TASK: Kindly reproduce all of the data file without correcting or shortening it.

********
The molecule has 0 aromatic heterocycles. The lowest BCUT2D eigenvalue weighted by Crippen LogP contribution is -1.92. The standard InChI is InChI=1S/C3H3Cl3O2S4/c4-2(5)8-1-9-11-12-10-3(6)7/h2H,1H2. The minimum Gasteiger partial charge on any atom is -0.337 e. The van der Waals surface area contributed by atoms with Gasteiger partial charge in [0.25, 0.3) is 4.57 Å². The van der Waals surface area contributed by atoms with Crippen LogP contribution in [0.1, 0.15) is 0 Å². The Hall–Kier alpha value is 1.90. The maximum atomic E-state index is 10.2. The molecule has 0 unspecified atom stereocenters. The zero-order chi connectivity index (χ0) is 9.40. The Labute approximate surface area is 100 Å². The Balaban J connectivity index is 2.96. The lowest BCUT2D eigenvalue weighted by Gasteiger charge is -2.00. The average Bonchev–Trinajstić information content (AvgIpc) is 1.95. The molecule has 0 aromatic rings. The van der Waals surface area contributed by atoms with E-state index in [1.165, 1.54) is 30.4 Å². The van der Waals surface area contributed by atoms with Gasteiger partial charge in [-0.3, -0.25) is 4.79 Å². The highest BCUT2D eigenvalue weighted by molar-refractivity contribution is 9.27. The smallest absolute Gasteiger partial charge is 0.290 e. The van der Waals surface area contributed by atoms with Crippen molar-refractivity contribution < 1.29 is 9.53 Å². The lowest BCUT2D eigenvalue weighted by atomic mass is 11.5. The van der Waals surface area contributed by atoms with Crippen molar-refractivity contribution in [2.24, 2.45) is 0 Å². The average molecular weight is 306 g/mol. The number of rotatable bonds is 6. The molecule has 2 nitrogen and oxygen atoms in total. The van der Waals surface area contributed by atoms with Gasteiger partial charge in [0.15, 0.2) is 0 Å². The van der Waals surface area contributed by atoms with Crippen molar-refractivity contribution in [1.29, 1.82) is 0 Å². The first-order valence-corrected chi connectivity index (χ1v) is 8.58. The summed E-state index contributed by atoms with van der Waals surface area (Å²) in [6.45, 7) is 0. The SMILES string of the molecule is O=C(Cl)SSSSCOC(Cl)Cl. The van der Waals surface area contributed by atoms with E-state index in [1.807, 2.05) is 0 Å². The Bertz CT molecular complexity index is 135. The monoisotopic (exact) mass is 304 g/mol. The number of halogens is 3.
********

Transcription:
The molecule has 0 aromatic heterocycles. The lowest BCUT2D eigenvalue weighted by Crippen LogP contribution is -1.92. The standard InChI is InChI=1S/C3H3Cl3O2S4/c4-2(5)8-1-9-11-12-10-3(6)7/h2H,1H2. The minimum Gasteiger partial charge on any atom is -0.337 e. The van der Waals surface area contributed by atoms with Gasteiger partial charge in [0.25, 0.3) is 4.57 Å². The van der Waals surface area contributed by atoms with Crippen LogP contribution in [0.1, 0.15) is 0 Å². The Hall–Kier alpha value is 1.90. The maximum atomic E-state index is 10.2. The molecule has 0 unspecified atom stereocenters. The zero-order chi connectivity index (χ0) is 9.40. The Labute approximate surface area is 100 Å². The Balaban J connectivity index is 2.96. The lowest BCUT2D eigenvalue weighted by Gasteiger charge is -2.00. The average Bonchev–Trinajstić information content (AvgIpc) is 1.95. The molecule has 0 aromatic rings. The van der Waals surface area contributed by atoms with E-state index in [1.165, 1.54) is 30.4 Å². The van der Waals surface area contributed by atoms with Gasteiger partial charge in [-0.3, -0.25) is 4.79 Å². The highest BCUT2D eigenvalue weighted by molar-refractivity contribution is 9.27. The smallest absolute Gasteiger partial charge is 0.290 e. The van der Waals surface area contributed by atoms with Crippen molar-refractivity contribution < 1.29 is 9.53 Å². The lowest BCUT2D eigenvalue weighted by atomic mass is 11.5. The van der Waals surface area contributed by atoms with Crippen molar-refractivity contribution in [2.24, 2.45) is 0 Å². The average molecular weight is 306 g/mol. The number of rotatable bonds is 6. The molecule has 2 nitrogen and oxygen atoms in total. The van der Waals surface area contributed by atoms with Gasteiger partial charge in [0.15, 0.2) is 0 Å². The van der Waals surface area contributed by atoms with Crippen molar-refractivity contribution in [1.29, 1.82) is 0 Å². The first-order valence-corrected chi connectivity index (χ1v) is 8.58. The summed E-state index contributed by atoms with van der Waals surface area (Å²) in [6.45, 7) is 0. The SMILES string of the molecule is O=C(Cl)SSSSCOC(Cl)Cl. The van der Waals surface area contributed by atoms with E-state index in [1.807, 2.05) is 0 Å². The Bertz CT molecular complexity index is 135. The monoisotopic (exact) mass is 304 g/mol. The number of halogens is 3.